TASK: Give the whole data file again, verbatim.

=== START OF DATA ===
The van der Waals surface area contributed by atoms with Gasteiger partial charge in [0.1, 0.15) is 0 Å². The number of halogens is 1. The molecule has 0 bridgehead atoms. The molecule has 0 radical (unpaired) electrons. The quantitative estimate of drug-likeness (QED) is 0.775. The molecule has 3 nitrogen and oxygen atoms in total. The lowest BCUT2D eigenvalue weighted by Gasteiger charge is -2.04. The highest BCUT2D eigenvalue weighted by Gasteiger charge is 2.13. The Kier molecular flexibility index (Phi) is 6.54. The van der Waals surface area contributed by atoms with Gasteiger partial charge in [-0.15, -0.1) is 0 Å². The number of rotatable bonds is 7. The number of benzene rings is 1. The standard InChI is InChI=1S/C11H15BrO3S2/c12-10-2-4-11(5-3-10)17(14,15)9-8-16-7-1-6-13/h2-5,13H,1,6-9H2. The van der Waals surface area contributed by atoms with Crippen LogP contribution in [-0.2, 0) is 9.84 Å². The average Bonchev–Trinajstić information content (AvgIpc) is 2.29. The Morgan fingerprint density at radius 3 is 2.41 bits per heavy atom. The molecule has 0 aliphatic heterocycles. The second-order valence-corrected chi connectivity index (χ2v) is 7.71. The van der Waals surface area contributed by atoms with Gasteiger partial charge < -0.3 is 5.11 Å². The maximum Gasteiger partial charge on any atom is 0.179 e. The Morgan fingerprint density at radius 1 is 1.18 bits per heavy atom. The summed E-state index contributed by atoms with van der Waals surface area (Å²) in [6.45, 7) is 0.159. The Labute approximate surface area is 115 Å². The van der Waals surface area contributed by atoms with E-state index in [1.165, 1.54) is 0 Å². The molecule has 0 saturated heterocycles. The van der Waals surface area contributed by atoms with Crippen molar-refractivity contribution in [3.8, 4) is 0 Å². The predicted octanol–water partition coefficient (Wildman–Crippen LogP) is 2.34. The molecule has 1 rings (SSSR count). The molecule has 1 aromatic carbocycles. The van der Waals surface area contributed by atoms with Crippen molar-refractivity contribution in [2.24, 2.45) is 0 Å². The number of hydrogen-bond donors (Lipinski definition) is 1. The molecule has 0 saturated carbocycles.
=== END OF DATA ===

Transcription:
The van der Waals surface area contributed by atoms with Gasteiger partial charge in [0.1, 0.15) is 0 Å². The number of halogens is 1. The molecule has 0 bridgehead atoms. The molecule has 0 radical (unpaired) electrons. The quantitative estimate of drug-likeness (QED) is 0.775. The molecule has 3 nitrogen and oxygen atoms in total. The lowest BCUT2D eigenvalue weighted by Gasteiger charge is -2.04. The highest BCUT2D eigenvalue weighted by Gasteiger charge is 2.13. The Kier molecular flexibility index (Phi) is 6.54. The van der Waals surface area contributed by atoms with Gasteiger partial charge in [-0.15, -0.1) is 0 Å². The number of rotatable bonds is 7. The number of benzene rings is 1. The standard InChI is InChI=1S/C11H15BrO3S2/c12-10-2-4-11(5-3-10)17(14,15)9-8-16-7-1-6-13/h2-5,13H,1,6-9H2. The van der Waals surface area contributed by atoms with Crippen LogP contribution in [-0.2, 0) is 9.84 Å². The average Bonchev–Trinajstić information content (AvgIpc) is 2.29. The Morgan fingerprint density at radius 3 is 2.41 bits per heavy atom. The molecule has 0 aliphatic heterocycles. The second-order valence-corrected chi connectivity index (χ2v) is 7.71. The van der Waals surface area contributed by atoms with Gasteiger partial charge < -0.3 is 5.11 Å². The maximum Gasteiger partial charge on any atom is 0.179 e. The Morgan fingerprint density at radius 1 is 1.18 bits per heavy atom. The summed E-state index contributed by atoms with van der Waals surface area (Å²) in [6.45, 7) is 0.159. The Labute approximate surface area is 115 Å². The van der Waals surface area contributed by atoms with E-state index in [1.165, 1.54) is 0 Å². The molecule has 0 saturated heterocycles. The van der Waals surface area contributed by atoms with Crippen molar-refractivity contribution in [3.8, 4) is 0 Å². The predicted octanol–water partition coefficient (Wildman–Crippen LogP) is 2.34. The molecule has 1 rings (SSSR count). The molecule has 1 aromatic carbocycles. The van der Waals surface area contributed by atoms with Crippen molar-refractivity contribution in [2.24, 2.45) is 0 Å². The number of hydrogen-bond donors (Lipinski definition) is 1. The molecule has 0 saturated carbocycles.